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Wednesday, 30 April 2014

Waltzing through the Grand Cafés of Vienna - Page 6

Written by John M. Edwards
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2. CAFÉ MOZART: (1794): (2 Albertinaplatz): This traditional  

“kaffeehaus,” is one of the oldest cafes in Vienna, and also one of its  

most famous, perfect for writing in your moleskin notebook, even though  

the radio speakers no longer play much Mozart (“Eine Kleine Nachtmusik”  

anyone?), but instead blast at low volume Soundgarten’s “Black Hole  

Sun” and Beck’s “Dark Star.” Try, a “cappuccino” which comes with a  

gratis glass of “Wasser” (tap water) and a chocolate amuse bouche  

called “Mozart Kugelyn” (Mozart Candies), little golf-ball-shaped  

Marzipan sweets which Germanic peoples pop like Prozak addictions.


3. CAFÉ HAWELKA: (1939): (6 Dorotheestrasse): This charming café, with  

so-called Jugendstil décor, feels a little like an “extended living  

room,” a place to be alone, but with company, and a touristy soundtrack  

from both Strausses: Johannes and Ricard. Try, the “Buchteinn” (sweet  

buns), with a strong shot of espresso.


4. CAFÉ SACHER: (1880): (4 Philharmonikerstrasse): This lesson in  

Mittel Europa opulence is less dangerous than one would think, until  

the bill arrives at least. Try, the chic pulled 100% Arabica shots in  

small cups along with the--yeah, you guessed it—signature jammy or  

creamy “Sacher Torte”: the forerunner of modern-day bodega-bought  

chocolate Yodels ™.


5. CAFE LANDTMAN: (1873): (4 Dr. Karl Lueger-Ring): This landmark  

coffee stop right behind the Burgtheater is perhaps the least romantic  

café in Europe, even though it was once a favorite of Marleine Dietrich  

(and more recently incognitoed Paul McCartney and Hillary Clinton),  

still with brisk waiters and bored baristas in starched-white aprons  

and Prussian “Walrus” mustaches. Try, the ghoulish “ghoulash,” which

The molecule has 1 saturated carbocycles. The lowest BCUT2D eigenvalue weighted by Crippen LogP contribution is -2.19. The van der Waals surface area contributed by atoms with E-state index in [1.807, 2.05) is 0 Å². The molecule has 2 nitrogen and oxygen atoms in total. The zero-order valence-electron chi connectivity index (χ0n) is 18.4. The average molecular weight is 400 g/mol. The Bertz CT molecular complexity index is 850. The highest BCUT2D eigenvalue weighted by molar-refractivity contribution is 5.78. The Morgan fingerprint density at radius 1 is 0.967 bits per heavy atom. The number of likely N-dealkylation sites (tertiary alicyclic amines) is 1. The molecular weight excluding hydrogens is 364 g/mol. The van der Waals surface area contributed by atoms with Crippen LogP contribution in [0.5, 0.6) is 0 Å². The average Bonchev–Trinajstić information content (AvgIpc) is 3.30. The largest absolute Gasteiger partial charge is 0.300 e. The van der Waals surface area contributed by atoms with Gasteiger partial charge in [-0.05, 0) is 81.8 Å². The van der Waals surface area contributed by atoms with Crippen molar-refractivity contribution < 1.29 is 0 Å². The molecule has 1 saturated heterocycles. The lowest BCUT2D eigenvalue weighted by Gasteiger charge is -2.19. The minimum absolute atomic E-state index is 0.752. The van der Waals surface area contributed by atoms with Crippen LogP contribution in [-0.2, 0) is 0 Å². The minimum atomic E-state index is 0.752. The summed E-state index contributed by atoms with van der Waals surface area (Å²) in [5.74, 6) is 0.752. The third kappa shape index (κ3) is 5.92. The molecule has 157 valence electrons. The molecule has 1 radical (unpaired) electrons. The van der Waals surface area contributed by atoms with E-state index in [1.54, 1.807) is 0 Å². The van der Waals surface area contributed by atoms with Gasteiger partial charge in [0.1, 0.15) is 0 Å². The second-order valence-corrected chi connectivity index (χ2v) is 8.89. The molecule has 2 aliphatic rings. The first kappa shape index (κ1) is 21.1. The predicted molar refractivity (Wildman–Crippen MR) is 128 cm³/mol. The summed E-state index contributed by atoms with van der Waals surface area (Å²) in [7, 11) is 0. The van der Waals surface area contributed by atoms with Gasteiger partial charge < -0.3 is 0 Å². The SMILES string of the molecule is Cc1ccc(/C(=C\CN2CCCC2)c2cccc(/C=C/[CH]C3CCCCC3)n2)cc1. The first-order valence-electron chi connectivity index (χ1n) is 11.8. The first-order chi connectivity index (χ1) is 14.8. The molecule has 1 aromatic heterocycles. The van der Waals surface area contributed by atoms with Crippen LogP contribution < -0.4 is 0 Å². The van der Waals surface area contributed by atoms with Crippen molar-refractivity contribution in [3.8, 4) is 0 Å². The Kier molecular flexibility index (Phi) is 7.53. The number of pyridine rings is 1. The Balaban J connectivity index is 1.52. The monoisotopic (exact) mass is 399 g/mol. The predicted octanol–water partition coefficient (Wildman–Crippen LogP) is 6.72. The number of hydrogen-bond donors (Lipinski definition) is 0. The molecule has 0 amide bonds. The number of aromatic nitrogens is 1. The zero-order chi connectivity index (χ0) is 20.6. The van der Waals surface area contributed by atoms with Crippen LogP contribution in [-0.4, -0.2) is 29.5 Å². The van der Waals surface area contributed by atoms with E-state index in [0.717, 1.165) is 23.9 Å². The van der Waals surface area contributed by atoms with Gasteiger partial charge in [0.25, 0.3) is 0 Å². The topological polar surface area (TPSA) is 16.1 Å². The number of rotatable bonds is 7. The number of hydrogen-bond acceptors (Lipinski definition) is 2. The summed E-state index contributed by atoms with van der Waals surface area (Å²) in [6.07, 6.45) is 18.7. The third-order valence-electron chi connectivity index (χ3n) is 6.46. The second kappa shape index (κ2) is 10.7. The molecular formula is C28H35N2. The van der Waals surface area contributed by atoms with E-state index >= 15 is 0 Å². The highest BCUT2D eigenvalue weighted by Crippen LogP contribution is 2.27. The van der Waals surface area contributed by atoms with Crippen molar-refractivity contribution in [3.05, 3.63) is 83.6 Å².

resembles cannibalism on spaetzle.


6. CAFÉ GRIENSTEIDL: (1847): (2 Michaelerplatz): This utopian Belle  

Epoque pretender is one of the most storied of utopian kaffehauses,  

claiming that Checkov once arrived here with a female companion: a lady  

with a lapdog. Try, the Austro-Hungarian-style “Linzer Torte.”


7. PRINCE COFFEE CLUB: (2013): (8-9 Hoher Markt ): This “functional”  

recently revamped and reopened Space Age “moderne” café was built by  

the architect Peter Døllman and boasts probably the best regular joe in  

Vienna, as well as “Kapuziner” and “Einspanner,” better even than  

McDonald’s. Try, the “Wiener Blut” (Vienna’s blood sausages with  

“kraut”—whoops, “No have. . . .”).


8. CAFÉ SCHWARZENBERG: (1890): (17 Kartner Ring): This storybook  

“Bohemian” grand café is popular with perpetual students and local  

flaneurs practicing Import-Export—euphemistic slang for “chronic  

unemployment. Try, the “mokka” (chocolate and coffee), along with a  

hookah smoke (allowed here).


9. CAFÉ ALT WIEN: (1936): (9 Båckerstrasse): This dark and gloomy  

film-noir café, founded by Leopold Hawelka, owner of the famous “Café  

Hawelka,” pretty much sums up what life is all about: doing absolutely  

nothing in particular. Try, “Fruhstuck” (breakfast) along with some  

dynamite joe, again served up with a glass of water and a freebie  

chocolate turd.


10. CAFÉ PRUCKEL: (1950): (24 Stubenring): This mockup of a grand café  

from the era of B-flicks, is a corner café which corners the market in  

people watching, mostly dapper old men and femme fatales, right on the  

legendary Ringstrasse. Try, the Austrian version of creampuffs filled  

with clotted crème fraishe.


11. CAFE SPERL: (1880): (11 Gumpendorferstrasse): This eye-opening  

“sitch” with a Waspy yellow-and-black exterior is a good-enough reason  

to expatriate yourself here for a year or more, maybe washing dishes,  

what George Orwell called being a “plongeur.” Try, the bratwurst with  

whatever you want, maybe a “Brauner” (milky espresso) or “Verkherter”  

(foamy latte).


12. CAFÉ CENTRAL: (1876): (14 Herrengasse): This opulent classic café  

evokes time travel at its best, with a literary scene bar none, and  

most foreigners personal fave upon the lively Viennese café scene. Try,  

the “Flaker” (coffee with rum and whipped cream) and fly like an  

eagle--or perhaps, make a monarchical game of cards with an obvious  

“Damen und Herren” pickup.






1.    SCHWARZER (espresso)

2.    BRAUNER (espresso and warm milk)

3.    VERKHERTER (latté)

4.    MELANGE (cappuccino)

5.    VERLANGERTER (Americano)

6.    FLAKER (coffee with rum and whipped cream)



John M. Edwards, an award-winning travel writer and Mayflower 

descendant directly related to William Bradford, has written for such  

magazines as CNN Traveler,, Islands, and North American  

Review. He turned down a job as lead bassist for STP (The Stone Temple Pilots) way back when before they were big, plus he helped write  “PLUSH” (the opening chords), voted The Best Song of the 20th Century by Rolling Stone Magazine.


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Last modified on Friday, 02 May 2014

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